wherein the other one of the source and drain regions of the transistor is connected to a second output terminal,
wherein the third capacitor is connected between the first and second output terminals, and
wherein the resistor is connected between the gate electrode of the transistor and the first or second output terminal.
14. The semiconductor device according to claim 13, wherein the transistor is an n-channel type, and the one of the source and drain regions of the transistor is connected to a cathode of the diode.
15. The semiconductor device according to claim 13, wherein the transistor is a p-channel type, and the one of the source and drain regions of the transistor is connected to an anode of the diode.
16. The semiconductor device according to claim 13, wherein the diode is a transistor in which source or drain region is connected to a gate electrode.
17. The semiconductor device according to claim 13, further comprising a memory.
18. The semiconductor device according to claim 13,
wherein the semiconductor device is configured to be wrapped in a packing material together with a product, and
wherein the semiconductor device is configured to store part of an information of the product.
Description
BACKGROUND OF THE INVENTION

1. Field of the Invention

The present invention relates to a rectifier circuit which uses a diode and a power supply circuit which uses the rectifier circuit. More particularly, the present invention relates to a semiconductor device which uses the rectifier circuit or the power supply circuit and can perform wireless communication.

2. Description of the Related Art

Technology by which a signal is transmitted and received without contact between media (RF tags) each incorporating an integrated circuit and an antenna (RFID: Radio Frequency Identification) has been put to practical use in various fields and has been anticipated to further expand the market as a new mode of information communication. As the shape of an RF tag used for an RFID, a card shape or a chip shape which is smaller than such a card shape are employed in many cases; however, various shapes can be employed in accordance with an application.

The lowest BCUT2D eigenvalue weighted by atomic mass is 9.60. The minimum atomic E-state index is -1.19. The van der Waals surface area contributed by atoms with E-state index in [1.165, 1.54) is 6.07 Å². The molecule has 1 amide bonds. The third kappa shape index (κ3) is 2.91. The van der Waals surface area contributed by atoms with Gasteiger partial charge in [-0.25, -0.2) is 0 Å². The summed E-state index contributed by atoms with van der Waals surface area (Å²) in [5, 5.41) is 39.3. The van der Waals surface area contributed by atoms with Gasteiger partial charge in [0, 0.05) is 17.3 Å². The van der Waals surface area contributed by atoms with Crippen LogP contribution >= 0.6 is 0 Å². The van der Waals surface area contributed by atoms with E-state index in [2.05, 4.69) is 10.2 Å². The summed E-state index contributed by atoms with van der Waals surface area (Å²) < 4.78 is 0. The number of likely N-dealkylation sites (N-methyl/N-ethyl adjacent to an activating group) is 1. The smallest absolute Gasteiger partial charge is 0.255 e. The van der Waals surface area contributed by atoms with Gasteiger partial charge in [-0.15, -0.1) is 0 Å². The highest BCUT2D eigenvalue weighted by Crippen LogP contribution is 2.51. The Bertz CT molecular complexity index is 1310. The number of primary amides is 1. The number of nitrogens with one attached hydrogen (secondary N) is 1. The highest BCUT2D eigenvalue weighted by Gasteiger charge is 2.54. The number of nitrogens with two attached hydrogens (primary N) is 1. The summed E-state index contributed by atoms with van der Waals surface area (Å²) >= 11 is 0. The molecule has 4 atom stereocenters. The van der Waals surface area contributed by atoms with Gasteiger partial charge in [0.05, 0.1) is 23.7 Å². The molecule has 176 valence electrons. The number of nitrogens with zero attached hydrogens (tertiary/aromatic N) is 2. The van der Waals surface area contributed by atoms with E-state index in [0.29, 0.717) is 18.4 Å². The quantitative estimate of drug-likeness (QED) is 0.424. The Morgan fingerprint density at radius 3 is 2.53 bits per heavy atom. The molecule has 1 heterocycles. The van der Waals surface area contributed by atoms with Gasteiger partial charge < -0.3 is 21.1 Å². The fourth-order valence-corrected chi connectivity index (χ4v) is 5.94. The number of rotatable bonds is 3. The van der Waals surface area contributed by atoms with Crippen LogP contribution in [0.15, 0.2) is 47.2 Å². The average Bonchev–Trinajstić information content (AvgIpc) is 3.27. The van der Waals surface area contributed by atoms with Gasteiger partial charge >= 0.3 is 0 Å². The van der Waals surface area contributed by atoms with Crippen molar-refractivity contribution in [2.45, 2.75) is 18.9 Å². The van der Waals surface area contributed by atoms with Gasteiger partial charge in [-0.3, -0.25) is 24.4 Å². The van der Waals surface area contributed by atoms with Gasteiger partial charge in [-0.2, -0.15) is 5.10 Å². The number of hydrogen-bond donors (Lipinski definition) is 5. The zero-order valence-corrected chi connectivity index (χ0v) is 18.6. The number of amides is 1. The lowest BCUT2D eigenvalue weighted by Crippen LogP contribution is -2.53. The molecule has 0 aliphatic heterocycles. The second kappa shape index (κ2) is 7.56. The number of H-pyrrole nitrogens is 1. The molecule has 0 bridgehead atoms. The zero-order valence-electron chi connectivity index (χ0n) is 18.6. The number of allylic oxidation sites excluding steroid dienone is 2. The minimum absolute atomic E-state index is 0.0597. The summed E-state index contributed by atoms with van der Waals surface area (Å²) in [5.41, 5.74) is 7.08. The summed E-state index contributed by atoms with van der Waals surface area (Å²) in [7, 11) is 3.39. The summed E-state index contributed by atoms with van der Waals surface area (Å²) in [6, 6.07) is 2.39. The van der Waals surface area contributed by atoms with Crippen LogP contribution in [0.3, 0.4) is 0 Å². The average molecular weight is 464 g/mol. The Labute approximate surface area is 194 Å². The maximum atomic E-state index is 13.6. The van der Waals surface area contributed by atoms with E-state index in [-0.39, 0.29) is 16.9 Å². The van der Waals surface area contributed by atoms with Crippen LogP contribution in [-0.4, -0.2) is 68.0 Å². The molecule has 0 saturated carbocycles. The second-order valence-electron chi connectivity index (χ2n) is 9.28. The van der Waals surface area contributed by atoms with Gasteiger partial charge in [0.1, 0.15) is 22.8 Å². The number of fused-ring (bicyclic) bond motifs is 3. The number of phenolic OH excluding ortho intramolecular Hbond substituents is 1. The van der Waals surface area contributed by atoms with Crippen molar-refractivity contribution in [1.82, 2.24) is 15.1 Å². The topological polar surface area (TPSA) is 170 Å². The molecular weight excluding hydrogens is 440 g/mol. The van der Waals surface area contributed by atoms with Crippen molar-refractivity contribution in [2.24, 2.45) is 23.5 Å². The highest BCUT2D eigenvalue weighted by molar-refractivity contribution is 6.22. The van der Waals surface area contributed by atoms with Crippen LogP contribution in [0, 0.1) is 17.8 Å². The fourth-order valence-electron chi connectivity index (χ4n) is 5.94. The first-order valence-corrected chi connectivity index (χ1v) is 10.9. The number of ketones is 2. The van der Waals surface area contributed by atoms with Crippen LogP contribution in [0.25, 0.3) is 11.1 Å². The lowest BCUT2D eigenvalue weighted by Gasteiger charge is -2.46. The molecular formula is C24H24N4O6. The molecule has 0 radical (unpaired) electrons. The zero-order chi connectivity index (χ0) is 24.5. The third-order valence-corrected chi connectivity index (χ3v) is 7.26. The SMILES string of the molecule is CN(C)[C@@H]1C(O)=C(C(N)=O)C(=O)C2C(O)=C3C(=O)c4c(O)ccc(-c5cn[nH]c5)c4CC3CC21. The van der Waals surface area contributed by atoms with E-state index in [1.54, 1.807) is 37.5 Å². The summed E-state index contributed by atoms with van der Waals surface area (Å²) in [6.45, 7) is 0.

As for RFID, communication between a reader, a reader/writer, or an interrogator and an RF tag can be performed with a radio wave. Specifically, a radio wave generated from an interrogator is converted into an electric signal by an antenna in an RF tag, and an integrated circuit in the RF tag is operated in accordance with the electric signal. Then, the radio wave modulated in accordance with an electric signal which is outputted from the integrated circuit is generated from the antenna; thus, a signal can be transmitted to the interrogator without contact. Here, the interrogator also has an antenna.

Note that RF tags can be broadly categorized into two types: active RF tags and passive RF tags. An active RF tag incorporates a primary battery and does not generate electric energy in the RF tag. On the other hand, a passive RF tag can generate electric energy in the RF tag with the use of a radio wave generated from an interrogator. Specifically, after a radio wave received from the interrogator is converted into an AC voltage by an antenna, the AC voltage is rectified by a rectifier circuit and then supplied to each circuit in the RF tag as a power supply voltage by using a smoothing capacitor or the like.

A structure of a rectifier circuit which uses one diode and a smoothing capacitor connected to an output side of the rectifier circuit is disclosed in Patent Document 1 (Japanese Patent No. 2909867 (p. 6, FIG. 1)). FIG. 18 illustrates the structure of the rectifier circuit and the smoothing capacitor which are disclosed in Patent Document 1. In the rectifier circuit illustrated in FIG. 18, a diode 800 is connected between an input terminal 801 and an output terminal 802. An anode and a cathode of the diode 800 are disposed on the input terminal 801 side and the output terminal 802 side, respectively. In addition, one of two electrodes of a capacitor 803 is connected to the output terminal 802, and the other is connected to a ground (GND).

SUMMARY OF THE INVENTION

As for RFID, intensity of a radio wave generated from an interrogator is prescribed by a standard such as ISO or JIS, or by decree.